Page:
The main difference between an antigen and a hapten is that an antigen is a complete molecule that can trigger an immune response by itself whereas a hapten is an incomplete molecule that cannot trigger an immune response by itself.
Antigen and hapten are two types of immunogens that can trigger immune responses. Furthermore, Antigens can bind to the MHC complex while hapten cannot bind to the MHC complex and, cannot be presented to the T cells.
Key Areas Covered
1. What is an Antigen
– Definition, Features, Types
2. What is a Hapten
– Definition, Features, Hapten-Carrier Adduct
3. What are the Similarities Between an Antigen and a Hapten
– Outline of Common Features
4. What is the Difference Between an Antigen and a Hapten
– Comparison of Key Differences
Antibody Response, Antigen, Hapten, Hapten-Carrier Adduct, MHC Complex
What is an Antigen
An antigen is a molecule that can trigger an immune response by acting as an immunogen. It can be either a protein, peptide or polysaccharides. Lipids and nucleic acids can also serve as antigens when binding to proteins. A particular antigen may contain one or more epitopes, which are the antigen determinants. Antibodies recognize and bind to these epitopes. Furthermore, the immune system produces specific glycoproteins called antibodies in response to epitopes. There are four main types of antigens occur in the body:
- Exogenous antigens – Epitopes on the surface of the pathogens found in the extracellular space serve as exogenous antigens.
- Endogenous antigens – Epitopes generated inside the cell as a result of the cell metabolism are endogenous antigens. The epitopes generated as a result of the regular metabolism are self-antigens while the molecular components of the pathogens inside cells are non-self antigens.
- Autoantigens – These are the endogenous antigens mistakenly recognized as non-self antigens by the immune system. This results in the destruction of self-tissues, causing autoimmune diseases.
- Neoantigens – These are the molecules expressed on the surface of the cells infected by oncogenic viruses.
What is a Hapten
A hapten is an incomplete antigen which can elicit an immune response only when attached to a large carrier such as a protein. Hapten carriers are circulating molecules through the body. An adduct refers to the combination of the hapten and the carrier. However, haptens cannot bind to the MHC complex independently; hence, they cannot be presented to the T cells. Urushiol is a well-known hapten found in Ivy. It serves as a toxin, which causes cell-mediated contact dermatitis. When absorbed, it is oxidized into quinone inside the skin cells. Quinone reacts with skin proteins to form an adduct.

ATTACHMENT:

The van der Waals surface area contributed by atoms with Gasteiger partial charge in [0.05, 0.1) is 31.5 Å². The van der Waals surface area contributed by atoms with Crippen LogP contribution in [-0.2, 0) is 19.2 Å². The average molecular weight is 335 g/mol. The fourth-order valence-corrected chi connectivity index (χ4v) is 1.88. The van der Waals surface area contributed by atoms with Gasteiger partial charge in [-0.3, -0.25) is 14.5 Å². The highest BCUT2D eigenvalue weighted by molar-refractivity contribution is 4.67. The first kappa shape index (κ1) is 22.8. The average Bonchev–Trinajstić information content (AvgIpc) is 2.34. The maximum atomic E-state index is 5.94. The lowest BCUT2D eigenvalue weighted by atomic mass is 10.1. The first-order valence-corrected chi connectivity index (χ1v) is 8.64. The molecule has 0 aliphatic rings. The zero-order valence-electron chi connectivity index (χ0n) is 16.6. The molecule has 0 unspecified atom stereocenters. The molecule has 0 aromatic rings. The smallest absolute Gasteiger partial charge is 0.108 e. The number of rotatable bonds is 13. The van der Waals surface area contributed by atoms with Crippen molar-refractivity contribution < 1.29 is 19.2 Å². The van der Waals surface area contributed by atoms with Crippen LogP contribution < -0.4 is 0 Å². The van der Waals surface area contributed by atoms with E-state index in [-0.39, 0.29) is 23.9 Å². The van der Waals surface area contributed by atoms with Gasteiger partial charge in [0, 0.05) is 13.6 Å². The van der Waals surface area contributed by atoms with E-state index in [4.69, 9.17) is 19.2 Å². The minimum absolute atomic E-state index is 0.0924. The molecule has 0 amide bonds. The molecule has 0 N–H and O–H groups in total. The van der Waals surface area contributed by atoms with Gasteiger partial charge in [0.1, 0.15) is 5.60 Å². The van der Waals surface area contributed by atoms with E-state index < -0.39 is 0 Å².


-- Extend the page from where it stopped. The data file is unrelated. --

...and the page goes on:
The hapten-carrier adduct serves as a complete antigen, which can trigger an immune response. Our body produces antibodies in response to the hapten-carrier adduct. However, hapten can inhibit the binding of the antibody to the hapten-carrier adduct in a process known as hapten inhibition, inhibiting the antibody response.
Similarities Between an Antigen and a Hapten
- Antigen and hapten are two molecules, which can trigger immune responses by acting as antigenic agents.
- Moreover, they can serve as immunogens.
- Also, both antigens and haptens can bind to antibodies.
Difference Between an Antigen and a Hapten
An antigen refers to a toxin or other foreign substance which induces an immune response in the body, especially the production of antibodies, while a hapten refers to a small molecule which, when combined with a larger carrier such as a protein, can elicit the production of antibodies that bind specifically to it (in the free or combined state). These two definitions explain the basic difference between an antigen and a hapten.
Complete or Incomplete Antigens
Antigens are complete molecules while haptens are incomplete antigens. Hence, this is a major difference between an antigen and a hapten.
Binding to MHC Complex
Furthemore, the ability to bind to MHC complex contributes to a difference between an antigen and a hapten. That is; antigens can bind to the MHC complex while haptens cannot bind to the MHC complex.
Binding to Antibodies
Another difference between an antigen and a hapten is that antigens can directly bind to antibodies while haptens cannot directly bind to the antibodies.
In addition, an important difference between an antigen and a hapten is that antigens can trigger an immune response by themselves while haptens cannot trigger an immune response by themselves.
In brief, antigens are molecules that can elicit an immune response by themselves whereas haptens need to bind to a carrier molecule to become a complete antigen, which elicits the immune response. Both antigen and hapten-carrier adduct serve as immunogens. Thus, the main difference between an antigen and a hapten is the ability to elicit an immune response independently.
1. “Antigens.” Lumen|Boundless Anatomy and Physiology, Available Here
1. “Antibody” By Fvasconcellos 19:03, 6 May 2007 (UTC) – Color version of Image:Antibody.png, originally a Work of the United States Government (Public Domain) via Commons Wikimedia
2. “Hapten” By MantOs – Own work (CC BY-SA 3.0) via Commons Wikimedia